WARSAW – Poland’s prime minister said Wednesday that the presidential election must be held in May despite the coronavirus pandemic to meet the requirements of the constitution.
Mateusz Morawiecki said, however, that the May 10 election date may be pushed back by a week or two.
“Constitutional experts say that the election is also possible on successive dates: May 17 or May 23," Morawiecki said.
“We will be taking the decision in the nearest future,” he said.
The ruling conservative Law and Justice party is pushing for the May vote by postal ballot only, driven by the fact that its candidate, President Andrzej Duda, is leading in opinion polls. It argues voting by mail is safe.
But it has also empowered the parliamentary speaker to alter the May 10 date. Duda's term expires Aug. 6.
The opposition wants the vote pushed back by a year or two, raising concerns for society's health and the fact that under anti-COVID-19 restrictions their candidates have had no chance to properly campaign and meet voters. All its candidates are trailing in opinion polls behind Duda, who frequently appears on state media.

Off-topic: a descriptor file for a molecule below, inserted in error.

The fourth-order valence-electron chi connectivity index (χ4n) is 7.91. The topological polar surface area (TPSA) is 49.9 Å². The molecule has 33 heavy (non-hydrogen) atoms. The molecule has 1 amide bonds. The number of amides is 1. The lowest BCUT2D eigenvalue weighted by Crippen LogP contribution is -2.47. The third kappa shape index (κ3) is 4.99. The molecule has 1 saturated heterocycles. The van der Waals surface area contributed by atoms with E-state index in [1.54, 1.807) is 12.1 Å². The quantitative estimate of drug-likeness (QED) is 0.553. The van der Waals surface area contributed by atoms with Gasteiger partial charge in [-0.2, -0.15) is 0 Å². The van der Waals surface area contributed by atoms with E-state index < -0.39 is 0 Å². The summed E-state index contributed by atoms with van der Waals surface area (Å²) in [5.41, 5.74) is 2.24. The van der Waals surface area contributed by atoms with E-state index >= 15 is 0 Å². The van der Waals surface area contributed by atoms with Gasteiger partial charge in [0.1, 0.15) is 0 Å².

With less than two weeks to the election, the bill formally regulating procedures for the vote still hasn't been adopted in parliament, raising questions about whether the balloting can be held as planned.
The European Union and pro-democracy organizations have voiced concerns whether Poland's first-ever postal election held under anti-coronavirus restrictions will be fully democratic, free and transparent.
But European Commission Vice President Vera Jourova said Wednesday it was up to Polish authorities and public debate to decide the best way to hold a free and fair election.
But, she added: “If I were a Polish citizen I would have many questions, because I would really like to have fair access to the voting. I would like to see the candidates campaigning in a fair campaign time. I think that these are the questions especially which should be asked on Polish territory.”